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Electric charge

  1. May 11, 2007 #1
    Three charges, Q1, Q2, and Q3 are located in a straight line. The position of Q2 is 0.279 m to the right of Q1. Q3 is located 0.180 m to the right of Q2. In the above problem, Q1 = 1.90 × 10-6 C, Q2 = -2.65 × 10-6 C, and Q3 = 3.18 × 10-6 C. Calculate the total force on Q2. Use a plus sign for a force directed to the right.


    ok so first i try to calcuate the force of 1 on 2

    so i use the equation f=(kq1q2)/r^2 ...so that would be
    =(8.99E9*1.90E-6*-2.65E-6)/.279^2 = -.58150

    or should i take the net electric charge and then calcuate the force of that charge at the point .279 away from q1?

    (continue with first approch) then i calcuate the foce of 3 on 2
    =(8.99E9*3.18E-6*-2.65E-6)/.180^2= -2.338

    then i sum all the forces acting on 2 and i get -2.92 whic does not make sense.

    what am i doing wrong
     
  2. jcsd
  3. May 11, 2007 #2

    Hootenanny

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    Why would this force be negative?
     
  4. May 11, 2007 #3
    well thats what i mean that my answere doesn't make sense...it turns out negtive becuase i am using the coulomb's law for the force of two charges and since it requires that i multiply the charges and one is negitive...then the answer is negtive
     
  5. May 11, 2007 #4
    should i calcuate the sum of the point charges for the system then use F=qoE to find the force where qo= the chrage of the object that i am trying to fined the foce about?
     
  6. May 11, 2007 #5
    if i do that...how do i calcuate the electric field about 2 cuz the distance is 0 so according to eqaution for point electic charge...the field would be 0 too
     
  7. May 11, 2007 #6

    Hootenanny

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    No, I meant why you F31 be negative, surely it will be positive since the force is acting to the right...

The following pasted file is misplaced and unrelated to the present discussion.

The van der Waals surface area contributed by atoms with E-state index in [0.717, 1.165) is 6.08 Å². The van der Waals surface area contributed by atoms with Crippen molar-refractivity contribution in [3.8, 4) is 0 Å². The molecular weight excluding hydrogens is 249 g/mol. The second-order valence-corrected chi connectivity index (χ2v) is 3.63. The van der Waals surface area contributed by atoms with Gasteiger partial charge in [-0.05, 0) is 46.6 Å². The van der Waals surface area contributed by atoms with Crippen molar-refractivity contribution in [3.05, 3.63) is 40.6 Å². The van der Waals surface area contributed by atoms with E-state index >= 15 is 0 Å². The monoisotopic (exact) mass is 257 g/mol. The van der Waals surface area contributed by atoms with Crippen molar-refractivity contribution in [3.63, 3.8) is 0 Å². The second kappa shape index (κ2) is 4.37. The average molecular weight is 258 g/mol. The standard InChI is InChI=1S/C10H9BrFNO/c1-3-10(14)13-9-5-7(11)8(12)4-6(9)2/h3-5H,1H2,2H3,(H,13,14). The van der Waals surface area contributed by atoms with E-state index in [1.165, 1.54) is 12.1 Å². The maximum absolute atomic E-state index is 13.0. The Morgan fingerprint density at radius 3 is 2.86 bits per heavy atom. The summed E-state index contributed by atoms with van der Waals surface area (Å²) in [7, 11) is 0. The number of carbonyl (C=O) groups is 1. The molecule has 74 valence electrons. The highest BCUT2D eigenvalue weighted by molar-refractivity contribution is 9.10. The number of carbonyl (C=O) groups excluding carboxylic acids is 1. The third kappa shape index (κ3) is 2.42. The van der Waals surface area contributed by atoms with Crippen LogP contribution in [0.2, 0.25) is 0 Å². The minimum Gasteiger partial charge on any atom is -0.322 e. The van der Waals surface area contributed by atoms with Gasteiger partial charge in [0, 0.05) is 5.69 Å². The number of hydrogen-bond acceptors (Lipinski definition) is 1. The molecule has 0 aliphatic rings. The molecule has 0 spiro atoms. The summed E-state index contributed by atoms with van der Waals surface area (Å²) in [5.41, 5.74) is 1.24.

8. May 11, 2007 #7
    that what i thought but in the formula i calls that i multiply q2 and q3 which is (-)(+)= - so that is why i am confused


    what is wrong
     
  9. May 11, 2007 #8

    Hootenanny

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    The negative sign indicates that the force will be attractive. However in this case we have defined a coordinate axis in which a rightwards acting force is considered positive;
    So rather than just computing the forces, you must consider the direction in which they act.
     
  10. May 11, 2007 #9
    the way that i was conidering it: i take q1 and q3 to be + cuz they are acting in the right direction...then q3 is - cuz is it actin to the left


    so since this isn't wokring hoe can i take this into account better
     
  11. May 11, 2007 #10

    Hootenanny

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    That's not quite correct. You need to consider the direction of the force acting on the charge q2. So, q1 is oppositely charged to q2, therefore the force F12 will be attractive and to the left, hence a negative answer (as you have got).

    However, q3 is again oppositely charge to q2 and therefore the force F32 will again be attractive, but this time the force is acting to the right. Therefore, the force should be positive.

    Do you follow?
     
  12. May 11, 2007 #11
    oohhh ok. i will try again
     
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